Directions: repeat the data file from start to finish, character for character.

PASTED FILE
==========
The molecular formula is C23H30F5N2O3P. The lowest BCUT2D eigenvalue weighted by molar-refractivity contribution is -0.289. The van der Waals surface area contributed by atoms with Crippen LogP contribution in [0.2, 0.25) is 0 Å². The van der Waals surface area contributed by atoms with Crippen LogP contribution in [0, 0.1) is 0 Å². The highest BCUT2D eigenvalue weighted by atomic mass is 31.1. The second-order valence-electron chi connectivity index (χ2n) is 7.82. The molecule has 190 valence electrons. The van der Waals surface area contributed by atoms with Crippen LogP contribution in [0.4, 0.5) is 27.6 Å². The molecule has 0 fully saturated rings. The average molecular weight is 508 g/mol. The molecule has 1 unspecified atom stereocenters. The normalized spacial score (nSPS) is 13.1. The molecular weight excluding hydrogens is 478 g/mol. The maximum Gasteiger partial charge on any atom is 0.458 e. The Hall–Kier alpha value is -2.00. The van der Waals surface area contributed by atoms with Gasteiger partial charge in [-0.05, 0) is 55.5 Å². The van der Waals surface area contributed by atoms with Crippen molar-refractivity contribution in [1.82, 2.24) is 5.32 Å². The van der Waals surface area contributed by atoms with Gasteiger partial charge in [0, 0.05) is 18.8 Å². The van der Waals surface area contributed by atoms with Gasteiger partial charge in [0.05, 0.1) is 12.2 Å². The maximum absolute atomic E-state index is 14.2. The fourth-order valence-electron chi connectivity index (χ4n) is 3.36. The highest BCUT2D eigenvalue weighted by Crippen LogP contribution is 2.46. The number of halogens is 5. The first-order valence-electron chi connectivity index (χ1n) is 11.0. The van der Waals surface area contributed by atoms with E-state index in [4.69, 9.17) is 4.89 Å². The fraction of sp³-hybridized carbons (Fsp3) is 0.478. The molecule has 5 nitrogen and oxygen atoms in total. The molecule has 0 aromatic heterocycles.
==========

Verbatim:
The molecular formula is C23H30F5N2O3P. The lowest BCUT2D eigenvalue weighted by molar-refractivity contribution is -0.289. The van der Waals surface area contributed by atoms with Crippen LogP contribution in [0.2, 0.25) is 0 Å². The van der Waals surface area contributed by atoms with Crippen LogP contribution in [0, 0.1) is 0 Å². The highest BCUT2D eigenvalue weighted by atomic mass is 31.1. The second-order valence-electron chi connectivity index (χ2n) is 7.82. The molecule has 190 valence electrons. The van der Waals surface area contributed by atoms with Crippen LogP contribution in [0.4, 0.5) is 27.6 Å². The molecule has 0 fully saturated rings. The average molecular weight is 508 g/mol. The molecule has 1 unspecified atom stereocenters. The normalized spacial score (nSPS) is 13.1. The molecular weight excluding hydrogens is 478 g/mol. The maximum Gasteiger partial charge on any atom is 0.458 e. The Hall–Kier alpha value is -2.00. The van der Waals surface area contributed by atoms with Gasteiger partial charge in [-0.05, 0) is 55.5 Å². The van der Waals surface area contributed by atoms with Crippen molar-refractivity contribution in [1.82, 2.24) is 5.32 Å². The van der Waals surface area contributed by atoms with Gasteiger partial charge in [0, 0.05) is 18.8 Å². The van der Waals surface area contributed by atoms with Gasteiger partial charge in [0.05, 0.1) is 12.2 Å². The maximum absolute atomic E-state index is 14.2. The fourth-order valence-electron chi connectivity index (χ4n) is 3.36. The highest BCUT2D eigenvalue weighted by Crippen LogP contribution is 2.46. The number of halogens is 5. The first-order valence-electron chi connectivity index (χ1n) is 11.0. The van der Waals surface area contributed by atoms with E-state index in [4.69, 9.17) is 4.89 Å². The fraction of sp³-hybridized carbons (Fsp3) is 0.478. The molecule has 5 nitrogen and oxygen atoms in total. The molecule has 0 aromatic heterocycles.